As fighting rages, Eastern Ghouta displacement soars
DAMASCUS, Syria – With his shattered leg held together by metal plates, 75-year-old Ali Touma fled fighting in Syria’s Eastern Ghouta on crutches.
“Even with my broken leg, we made our way out,” he said describing the desperate trek to safety with his wife and grandchildren. “I used my crutches to walk out,” he adds.
Ali and his family are among more than 45,000 men, women and children driven from Eastern Ghouta by war, currently seeking safety at collective shelters in and around the Syrian capital Damascus.
Most of the residents have been trapped for five years by fighting, and many reaching shelter like Ali are broken physically or emotionally. Covered in dust from the destruction, he explains how his wife collapsed on arrival and was rushed to hospital, where doctors found she had suffered a stroke.
“Even with my broken leg, we made our way out. I used my crutches to walk.”
“It’s all because of the miserable hardship we faced over the years … and now we don’t know how long we will stay here - one day, two days, a week. Nobody knows,” he says.
Since war erupted in Syria seven years ago, 5.4 million have fled the country, while 13.5 million Syrians are in need of humanitarian assistance inside their country.
In response to the deepening humanitarian crisis, UNHCR, the UN Refugee Agency, today reiterated its calls for the protection and safety of both the newly displaced and of hundreds of thousands civilians still trapped by fierce fighting and in need of aid.
Among those escaping danger was Mohamad, who fled from his home in Saqba, a few kilometres east of Damascus, on Saturday. He spoke of his fear of not making it to the Hamouriya crossing point and the safety of a shared shelter.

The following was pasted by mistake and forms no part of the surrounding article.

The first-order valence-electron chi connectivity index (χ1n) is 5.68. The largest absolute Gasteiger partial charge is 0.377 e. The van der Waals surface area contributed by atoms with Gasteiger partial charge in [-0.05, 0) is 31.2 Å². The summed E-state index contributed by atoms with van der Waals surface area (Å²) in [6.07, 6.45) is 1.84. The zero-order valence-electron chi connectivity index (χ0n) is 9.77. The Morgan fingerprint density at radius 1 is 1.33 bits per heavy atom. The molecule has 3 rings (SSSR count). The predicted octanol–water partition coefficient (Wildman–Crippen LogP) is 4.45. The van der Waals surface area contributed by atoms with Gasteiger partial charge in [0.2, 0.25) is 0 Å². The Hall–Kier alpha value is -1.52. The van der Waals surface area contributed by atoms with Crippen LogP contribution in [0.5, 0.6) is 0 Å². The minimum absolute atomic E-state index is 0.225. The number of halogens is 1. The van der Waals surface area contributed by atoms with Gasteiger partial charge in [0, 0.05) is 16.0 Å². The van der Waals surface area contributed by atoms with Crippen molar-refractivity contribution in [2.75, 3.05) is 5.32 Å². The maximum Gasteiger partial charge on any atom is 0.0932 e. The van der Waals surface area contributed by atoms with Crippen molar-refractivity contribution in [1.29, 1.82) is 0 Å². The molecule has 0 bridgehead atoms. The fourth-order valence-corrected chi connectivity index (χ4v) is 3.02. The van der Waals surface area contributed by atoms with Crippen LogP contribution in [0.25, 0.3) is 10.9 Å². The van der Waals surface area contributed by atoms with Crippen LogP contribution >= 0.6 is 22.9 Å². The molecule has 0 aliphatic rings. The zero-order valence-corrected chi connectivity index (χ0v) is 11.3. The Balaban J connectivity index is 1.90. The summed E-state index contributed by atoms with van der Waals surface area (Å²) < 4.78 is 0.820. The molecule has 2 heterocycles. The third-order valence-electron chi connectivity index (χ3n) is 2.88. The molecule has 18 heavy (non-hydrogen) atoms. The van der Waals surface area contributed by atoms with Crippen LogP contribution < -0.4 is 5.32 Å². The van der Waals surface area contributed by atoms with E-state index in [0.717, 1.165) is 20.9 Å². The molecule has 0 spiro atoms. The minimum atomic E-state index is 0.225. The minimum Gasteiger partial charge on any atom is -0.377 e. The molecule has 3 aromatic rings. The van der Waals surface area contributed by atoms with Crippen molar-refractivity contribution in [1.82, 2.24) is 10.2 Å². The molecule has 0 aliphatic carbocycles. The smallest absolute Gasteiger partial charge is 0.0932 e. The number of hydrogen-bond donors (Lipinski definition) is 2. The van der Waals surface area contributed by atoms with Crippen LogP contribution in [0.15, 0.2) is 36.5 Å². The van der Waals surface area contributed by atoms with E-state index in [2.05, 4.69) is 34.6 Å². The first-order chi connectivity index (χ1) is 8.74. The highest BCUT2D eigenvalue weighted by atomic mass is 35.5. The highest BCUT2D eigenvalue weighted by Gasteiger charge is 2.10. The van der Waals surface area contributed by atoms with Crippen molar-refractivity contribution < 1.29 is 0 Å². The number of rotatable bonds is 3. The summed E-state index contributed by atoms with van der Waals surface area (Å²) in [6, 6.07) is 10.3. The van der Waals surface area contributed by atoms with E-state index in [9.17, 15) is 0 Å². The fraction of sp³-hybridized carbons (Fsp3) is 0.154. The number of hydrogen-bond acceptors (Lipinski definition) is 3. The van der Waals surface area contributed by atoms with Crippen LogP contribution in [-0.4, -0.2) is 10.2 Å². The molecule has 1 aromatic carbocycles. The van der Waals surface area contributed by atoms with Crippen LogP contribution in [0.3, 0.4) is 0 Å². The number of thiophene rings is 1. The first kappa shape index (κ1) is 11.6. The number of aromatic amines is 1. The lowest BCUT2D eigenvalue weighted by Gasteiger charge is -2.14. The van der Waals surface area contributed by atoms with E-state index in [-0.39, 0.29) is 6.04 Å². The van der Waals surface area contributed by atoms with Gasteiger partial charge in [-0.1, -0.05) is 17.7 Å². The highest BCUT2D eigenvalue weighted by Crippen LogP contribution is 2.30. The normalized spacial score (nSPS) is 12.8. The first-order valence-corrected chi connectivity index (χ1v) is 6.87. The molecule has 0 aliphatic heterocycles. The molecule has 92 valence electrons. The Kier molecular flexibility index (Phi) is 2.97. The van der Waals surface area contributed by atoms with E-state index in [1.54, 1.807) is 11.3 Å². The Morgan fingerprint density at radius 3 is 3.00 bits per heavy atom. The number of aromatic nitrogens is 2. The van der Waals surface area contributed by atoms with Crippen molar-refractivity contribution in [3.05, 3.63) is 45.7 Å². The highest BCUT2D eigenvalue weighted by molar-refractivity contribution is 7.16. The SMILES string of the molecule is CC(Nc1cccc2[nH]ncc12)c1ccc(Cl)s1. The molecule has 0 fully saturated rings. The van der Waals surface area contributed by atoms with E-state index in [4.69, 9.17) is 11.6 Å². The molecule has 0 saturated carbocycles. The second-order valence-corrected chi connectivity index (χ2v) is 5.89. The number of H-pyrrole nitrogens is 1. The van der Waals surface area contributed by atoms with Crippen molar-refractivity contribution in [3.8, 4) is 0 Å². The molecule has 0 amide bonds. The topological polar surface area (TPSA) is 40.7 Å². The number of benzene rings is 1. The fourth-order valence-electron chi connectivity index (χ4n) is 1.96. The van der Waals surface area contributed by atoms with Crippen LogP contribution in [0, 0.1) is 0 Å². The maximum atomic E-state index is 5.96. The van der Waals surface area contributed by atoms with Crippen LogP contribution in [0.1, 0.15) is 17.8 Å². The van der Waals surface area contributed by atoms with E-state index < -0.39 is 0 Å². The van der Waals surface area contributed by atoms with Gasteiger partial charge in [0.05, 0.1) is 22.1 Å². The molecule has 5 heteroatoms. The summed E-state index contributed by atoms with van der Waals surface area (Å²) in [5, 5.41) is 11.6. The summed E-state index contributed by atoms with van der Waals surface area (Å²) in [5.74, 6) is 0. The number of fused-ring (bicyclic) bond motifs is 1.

“We walked with two young boys for more than an hour, we were all scared as the fighting was still ongoing … all I want is to secure the future of these children,” he said.
From the outset of the most recent escalation, UNHCR teams have been both at crossing points and at the makeshift collective shelters as thousands of families, exhausted, hungry, thirsty, and sick and with few or no belongings began arriving from Eastern Ghouta.
The newly displaced are currently accommodated in seven collective shelters, in buildings such as schools and an electricity utility, where conditions are very basic. According to UNHCR staff, the needs are overwhelming and growing by the hour. There are also serious health risks.
"All existing shelters are extremely congested and overcrowded and lack basic sanitation."
“All existing shelters are extremely congested and overcrowded and lack basic sanitation. People queue in lines for hours to use restrooms, and most have no lighting,” UNHCR spokesman Andrej Mahecic told reporters at a news briefing in Geneva on Tuesday.
Mahecic said UNHCR and its partners have been working around the clock to provide life-saving assistance, in close coordination with the Syrian Arab Red Crescent, UN agencies and other humanitarian agencies.
UNHCR’s partners are registering persons lacking documents, particularly unregistered newborn children, with a view to tackle this major protection concern with the Syrian authorities.
The UN Refugee Agency has so far delivered 180,000 items of aid, including mattresses, thermal blankets, plastic sheets, winter clothes kits, solar lamps, jerry cans, and kitchen sets.
At several collective shelters, people living in the open in schoolyards are desperate and using UNHCR’s blankets as partitions to create some privacy, and to protect themselves and their families from the sun during the day and from the cold at night.
UNHCR calls on all parties to respect international humanitarian law and human rights law in the treatment of civilians both in and fleeing Eastern Ghouta.